A $25,000 contribution provided by Neil Seeman and the Seeman family, which has been matched by the Dalla Lana School of Public Health, is being used to launch the The Mary and Philip Seeman Mental Health Investigative Journalism Fund. This fund will enable the IJB to further its work in unearthing the structural difficulties and finding novel solutions to the youth mental health crisis.

In 2021, the Toronto Star committed to supporting the IJB’s investigative journalism with a $100,000 contribution. The funding will bolster and expand the IJB’s innovative research and reporting model and extends Torstar’s historic commitment to high-impact investigative journalism in Canada.

The IJB is part of a team of researchers led by Neil Seeman who were awarded a $15,000 grant from the University of Toronto’s Council of Health Sciences (CHS) in October 2021. The team will open source text analysis to examine the private, “taboo” reasons that some people express for wanting the COVID-19 vaccine.

The Donner Canadian Foundation is supporting the IJB through a $20,000 grant which will go to funding ambitious, collaborative public-interest investigative journalism.

The IJB won The Data-Driven Reporting Project from the Northwestern University Medill School of Journalism, Media, Integrated Marketing Communications and the Google News Initiative. The competitive award comes with a $100,000 USD prize, which will go to support one of the IJB’s ambitious public health reporting projects.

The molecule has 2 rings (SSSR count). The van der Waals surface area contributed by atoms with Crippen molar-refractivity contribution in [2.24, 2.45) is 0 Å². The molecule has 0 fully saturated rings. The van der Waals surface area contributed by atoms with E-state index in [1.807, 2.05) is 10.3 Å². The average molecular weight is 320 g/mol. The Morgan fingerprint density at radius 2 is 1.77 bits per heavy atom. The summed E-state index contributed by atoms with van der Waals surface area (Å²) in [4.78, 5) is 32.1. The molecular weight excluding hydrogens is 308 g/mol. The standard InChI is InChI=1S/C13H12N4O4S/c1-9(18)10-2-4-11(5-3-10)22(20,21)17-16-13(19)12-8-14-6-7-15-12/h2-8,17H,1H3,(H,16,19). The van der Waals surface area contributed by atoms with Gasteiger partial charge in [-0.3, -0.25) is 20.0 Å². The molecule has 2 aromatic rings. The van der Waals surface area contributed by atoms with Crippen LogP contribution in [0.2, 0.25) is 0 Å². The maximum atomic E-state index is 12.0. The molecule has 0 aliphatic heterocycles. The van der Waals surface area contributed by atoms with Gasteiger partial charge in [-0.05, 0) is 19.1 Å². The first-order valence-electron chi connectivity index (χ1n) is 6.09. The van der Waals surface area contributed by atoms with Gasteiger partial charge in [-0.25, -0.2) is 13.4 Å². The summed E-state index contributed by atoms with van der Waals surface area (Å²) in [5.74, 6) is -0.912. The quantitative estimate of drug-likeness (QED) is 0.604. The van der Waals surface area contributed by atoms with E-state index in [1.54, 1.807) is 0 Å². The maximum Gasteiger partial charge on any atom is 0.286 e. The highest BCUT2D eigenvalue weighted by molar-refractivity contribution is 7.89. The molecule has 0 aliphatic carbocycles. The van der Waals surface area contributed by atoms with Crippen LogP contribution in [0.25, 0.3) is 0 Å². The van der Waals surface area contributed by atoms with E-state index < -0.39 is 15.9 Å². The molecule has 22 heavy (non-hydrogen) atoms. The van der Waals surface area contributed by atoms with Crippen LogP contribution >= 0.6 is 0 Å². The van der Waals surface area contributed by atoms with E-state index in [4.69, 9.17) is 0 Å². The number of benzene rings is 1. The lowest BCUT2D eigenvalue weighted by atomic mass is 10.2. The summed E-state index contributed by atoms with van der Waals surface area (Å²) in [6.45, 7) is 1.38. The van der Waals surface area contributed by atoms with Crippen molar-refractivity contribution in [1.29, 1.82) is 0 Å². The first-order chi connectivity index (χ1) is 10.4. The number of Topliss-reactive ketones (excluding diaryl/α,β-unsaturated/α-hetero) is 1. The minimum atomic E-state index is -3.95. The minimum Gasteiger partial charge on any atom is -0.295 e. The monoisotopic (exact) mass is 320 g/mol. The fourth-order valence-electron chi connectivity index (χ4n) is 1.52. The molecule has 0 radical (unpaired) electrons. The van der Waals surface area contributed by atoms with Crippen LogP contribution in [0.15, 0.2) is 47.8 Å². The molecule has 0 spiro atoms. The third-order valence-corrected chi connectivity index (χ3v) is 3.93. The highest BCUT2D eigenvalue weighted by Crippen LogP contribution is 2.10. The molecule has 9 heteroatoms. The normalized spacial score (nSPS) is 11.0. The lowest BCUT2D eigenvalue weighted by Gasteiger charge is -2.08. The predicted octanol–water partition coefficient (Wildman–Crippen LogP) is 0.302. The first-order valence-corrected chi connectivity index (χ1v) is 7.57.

Donor transparency

The IJB follows the University of Toronto’s guidelines for donor transparency, which can be found here.

Any donations the IJB receives are used to further our mission of producing high-impact investigative journalism while simultaneously training the next generation of investigative journalists. Funds can go to our general operating budget as well as directly finance our projects.

We chose which issues we want to investigate independently from our funders. Donors have no say in editorial content or process.

As a general policy, donors are acknowledged by the IJB for their donations. We recognize some donors may not wish to be publicly recognized for privacy reasons. We respect these decisions and will review such requests on a case-by-case basis.

Journalism Networks

The IJB is one of three Canadian members of the Institute for Nonprofit News, which is a body of more than 300 non-profit newsrooms across the globe. Members must adhere to strict standards of editorial independence and financial transparency.

Frequently asked questions


“I took part in Rob’s investigative journalism class and it was by far the most rewarding experience of my time at school. It’s there where I first realized that political, policy, and public-interest reporting is what really gets my blood boiling. Rob and the class taught me patience, determination, professionalism, and the value of cutting through the noise that authority figures tend to throw your way, especially when you’re doing work and asking questions that you’re entitled to be asking on the public’s behalf. The model of collaborating with other students and media outlets makes you realize that the most important outcome truly is the story. In short, it allows you to contribute to something greater than yourself.”